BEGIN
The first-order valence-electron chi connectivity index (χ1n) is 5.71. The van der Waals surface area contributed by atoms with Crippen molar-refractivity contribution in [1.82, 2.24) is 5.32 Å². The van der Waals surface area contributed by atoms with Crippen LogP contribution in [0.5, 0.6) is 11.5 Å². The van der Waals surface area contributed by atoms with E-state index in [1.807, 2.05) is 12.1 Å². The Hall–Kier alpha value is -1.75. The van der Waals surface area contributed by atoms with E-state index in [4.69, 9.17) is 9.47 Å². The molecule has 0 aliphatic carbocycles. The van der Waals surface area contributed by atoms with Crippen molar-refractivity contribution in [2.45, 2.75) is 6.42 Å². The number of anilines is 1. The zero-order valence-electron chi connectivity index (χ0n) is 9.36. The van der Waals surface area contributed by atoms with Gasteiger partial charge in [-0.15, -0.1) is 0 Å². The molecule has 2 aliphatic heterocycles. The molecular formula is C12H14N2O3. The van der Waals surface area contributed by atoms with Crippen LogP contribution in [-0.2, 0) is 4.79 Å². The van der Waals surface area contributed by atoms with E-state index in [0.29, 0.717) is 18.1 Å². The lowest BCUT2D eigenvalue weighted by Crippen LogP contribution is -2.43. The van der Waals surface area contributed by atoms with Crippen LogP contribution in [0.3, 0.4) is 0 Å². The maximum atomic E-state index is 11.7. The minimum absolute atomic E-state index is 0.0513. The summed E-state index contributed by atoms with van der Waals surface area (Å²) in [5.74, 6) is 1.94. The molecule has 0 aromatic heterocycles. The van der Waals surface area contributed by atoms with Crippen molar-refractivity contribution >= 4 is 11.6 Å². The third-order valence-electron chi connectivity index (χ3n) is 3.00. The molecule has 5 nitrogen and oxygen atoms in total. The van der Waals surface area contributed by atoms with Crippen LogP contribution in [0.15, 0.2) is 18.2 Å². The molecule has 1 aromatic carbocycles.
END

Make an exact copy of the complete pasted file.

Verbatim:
The first-order valence-electron chi connectivity index (χ1n) is 5.71. The van der Waals surface area contributed by atoms with Crippen molar-refractivity contribution in [1.82, 2.24) is 5.32 Å². The van der Waals surface area contributed by atoms with Crippen LogP contribution in [0.5, 0.6) is 11.5 Å². The van der Waals surface area contributed by atoms with E-state index in [1.807, 2.05) is 12.1 Å². The Hall–Kier alpha value is -1.75. The van der Waals surface area contributed by atoms with E-state index in [4.69, 9.17) is 9.47 Å². The molecule has 0 aliphatic carbocycles. The van der Waals surface area contributed by atoms with Crippen molar-refractivity contribution in [2.45, 2.75) is 6.42 Å². The number of anilines is 1. The zero-order valence-electron chi connectivity index (χ0n) is 9.36. The van der Waals surface area contributed by atoms with Gasteiger partial charge in [-0.15, -0.1) is 0 Å². The molecule has 2 aliphatic heterocycles. The molecular formula is C12H14N2O3. The van der Waals surface area contributed by atoms with Crippen LogP contribution in [-0.2, 0) is 4.79 Å². The van der Waals surface area contributed by atoms with E-state index in [0.29, 0.717) is 18.1 Å². The lowest BCUT2D eigenvalue weighted by Crippen LogP contribution is -2.43. The van der Waals surface area contributed by atoms with Crippen LogP contribution in [0.3, 0.4) is 0 Å². The maximum atomic E-state index is 11.7. The minimum absolute atomic E-state index is 0.0513. The summed E-state index contributed by atoms with van der Waals surface area (Å²) in [5.74, 6) is 1.94. The molecule has 0 aromatic heterocycles. The van der Waals surface area contributed by atoms with Crippen molar-refractivity contribution >= 4 is 11.6 Å². The third-order valence-electron chi connectivity index (χ3n) is 3.00. The molecule has 5 nitrogen and oxygen atoms in total. The van der Waals surface area contributed by atoms with Crippen LogP contribution in [0.15, 0.2) is 18.2 Å². The molecule has 1 aromatic carbocycles.